It is given to few people to be discussed and debated long after those who knew them have died. James and Henry Austen were fascinating, complex men. Although neither achieved anything by which they would be remembered had it not been for their relationship with their little sister, their abilities and interest in literature certainly helped shape who sire was and what sire wrote.
Austen, Henry. "Biographical Notice of the Author" (1818) and "Memoir of Jane Austen" (1833). A Memoir of Jane Austen and Other Family Recollections. Ed. Kathryn Sutherland. Oxford: OUP, 2002. 135-54.
--. Ye Know not what Manner of Spirit Ye are of: A Sermon. Bristol: W. Browne, 1829.
Austen, James. The Complete Poems of James Austen, Jane Austen's Eldest Brother. Ed. David Selwyn. Chawton: Jane Austen Society, 2003.
--et al. The Loiterer 1789-90. Ed. Robert Mack. Lampeter: Mellen, 2006.
Austen, Jane. Jane Austen's Letters. Ed. Deirdre Le Faye. 3rd ed. Oxford: OUP, 1995.
--. Juvenilia. Ed. Peter Sabor. Cambridge: CUP, 2006.
--. The Works of Jane Austen. Ed. R. W. Chapman. 3rd ed. Oxford: OUP, 1933-69.
Austen Papers, 1704,-1856. Ed. R. A. Austen-Leigh. Colchester: Ballantine, 1942.
Austen-Leigh, William, and R. A. Austen-Leigh. Jane Austen: Her Life and Letters, A Family Record. 1913. Ed. Deirdre Le Faye. London: British Library, 1989.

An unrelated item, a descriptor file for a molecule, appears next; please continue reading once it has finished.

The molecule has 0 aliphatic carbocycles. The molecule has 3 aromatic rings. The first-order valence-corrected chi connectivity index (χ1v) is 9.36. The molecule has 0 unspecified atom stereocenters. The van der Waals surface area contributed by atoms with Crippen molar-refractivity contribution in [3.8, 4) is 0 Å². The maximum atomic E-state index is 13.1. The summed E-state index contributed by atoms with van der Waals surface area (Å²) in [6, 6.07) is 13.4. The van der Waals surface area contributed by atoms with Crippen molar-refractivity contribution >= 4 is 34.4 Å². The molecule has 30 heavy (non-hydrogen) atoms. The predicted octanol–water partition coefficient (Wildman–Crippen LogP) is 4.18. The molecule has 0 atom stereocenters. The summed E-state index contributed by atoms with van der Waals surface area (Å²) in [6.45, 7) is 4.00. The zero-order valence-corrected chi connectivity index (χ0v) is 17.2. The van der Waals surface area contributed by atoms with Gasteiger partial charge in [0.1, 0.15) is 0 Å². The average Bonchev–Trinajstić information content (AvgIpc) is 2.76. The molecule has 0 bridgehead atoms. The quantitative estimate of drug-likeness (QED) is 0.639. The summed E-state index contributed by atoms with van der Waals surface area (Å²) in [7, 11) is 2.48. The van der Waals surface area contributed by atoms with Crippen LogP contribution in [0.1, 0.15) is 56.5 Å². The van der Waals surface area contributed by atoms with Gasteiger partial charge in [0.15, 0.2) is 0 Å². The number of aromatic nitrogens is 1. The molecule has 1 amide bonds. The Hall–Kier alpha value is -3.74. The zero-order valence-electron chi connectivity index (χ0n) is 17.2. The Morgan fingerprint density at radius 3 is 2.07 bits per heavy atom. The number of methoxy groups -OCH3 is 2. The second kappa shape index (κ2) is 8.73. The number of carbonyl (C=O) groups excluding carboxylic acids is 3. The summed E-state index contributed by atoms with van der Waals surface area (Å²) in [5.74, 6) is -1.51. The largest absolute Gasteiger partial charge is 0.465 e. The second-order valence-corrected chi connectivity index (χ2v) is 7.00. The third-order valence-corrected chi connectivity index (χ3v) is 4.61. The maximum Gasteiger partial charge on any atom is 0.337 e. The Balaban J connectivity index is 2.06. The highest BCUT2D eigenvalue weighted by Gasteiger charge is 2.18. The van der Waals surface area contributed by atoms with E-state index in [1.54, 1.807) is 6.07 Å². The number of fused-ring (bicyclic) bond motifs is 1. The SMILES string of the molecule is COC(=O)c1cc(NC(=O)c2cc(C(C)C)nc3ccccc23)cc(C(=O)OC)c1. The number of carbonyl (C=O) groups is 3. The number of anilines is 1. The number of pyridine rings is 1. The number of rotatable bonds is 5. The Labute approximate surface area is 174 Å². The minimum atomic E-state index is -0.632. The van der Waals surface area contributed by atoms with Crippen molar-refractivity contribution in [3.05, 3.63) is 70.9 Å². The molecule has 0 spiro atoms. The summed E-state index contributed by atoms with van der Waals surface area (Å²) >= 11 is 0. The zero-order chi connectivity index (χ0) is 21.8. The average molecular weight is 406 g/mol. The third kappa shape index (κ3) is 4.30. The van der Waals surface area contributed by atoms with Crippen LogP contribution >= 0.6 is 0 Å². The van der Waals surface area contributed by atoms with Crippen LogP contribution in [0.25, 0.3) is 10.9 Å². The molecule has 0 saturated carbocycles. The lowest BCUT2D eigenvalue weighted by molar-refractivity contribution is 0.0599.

Bearman, Robert. "Henry Austen and the Cubbington Living." Persuasions 10 (1988): 22-26.
Caplan, Clive. "Lord Moira's Debt and Henry Austen's Appeal." Jane Austen Society Annual Report (2005): 447-60.
Carpenter, Humphrey. The Seven Lives of John Murray. London: Murray' 2009.
Collins, Irene. "Too Much Zeal for the Bible Society: Jane Austen, Her Family" and the Religious Quarrels of Her Time." Jane Austen Society Annual Report (2001): 21-36.
Corley, T.A.B. "Jane Austen and Her Brother Henry's Bank Failure 1815-16." Jane Austen Society Annual Report (1998): 139-50.
Fergus, Jan. Jane Austen: A Literary Life. Basingstoke: Macmillan, 1991.
Harman, Claire. Jane's Fame: How Jane Austen Conquered the World. Edinburgh: Canongate, 2009.
Jarvis, William. "Jane Austen and the Countess of Morley: A Footnote." Jane Austen Society Annual Report (1987): 79.
--. "A Note on the Rev. James Austen." Jane Austen Society Annual Report (1981): 179-81.
--. "Some Information about Jane Austen's Clerical Connections." Jane Austen Society Annual Report (1976): 11-17.
Kaplan, Deborah. "Henry Austen and John Rawston Papillon." Jane Austen Society Annual Report (1987): 60-64.
Knox-Shaw, Peter. Jane Austen and the Enlightenment. Cambridge: CUP, 2004.
Midgely, Winifred. "The Revd. Henry and Mrs. Eleanor Austen." Jane Austen Society Annual Report (1978): 86-91.
Maggie Lane is the author of several books including Jane Austen's Family, Jane Austen's England, and Jane Austen and Names. She is a regular contributor to the Annual Report of the Jane Austen Society (U K) and to Jane Austen and her Regency World magazine, of which she is Consultant Editor.
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|Title Annotation:||AGM: 2009: Philadelphia|
|Publication:||Persuasions: The Jane Austen Journal|
|Article Type:||Critical essay|
|Date:||Jan 1, 2009|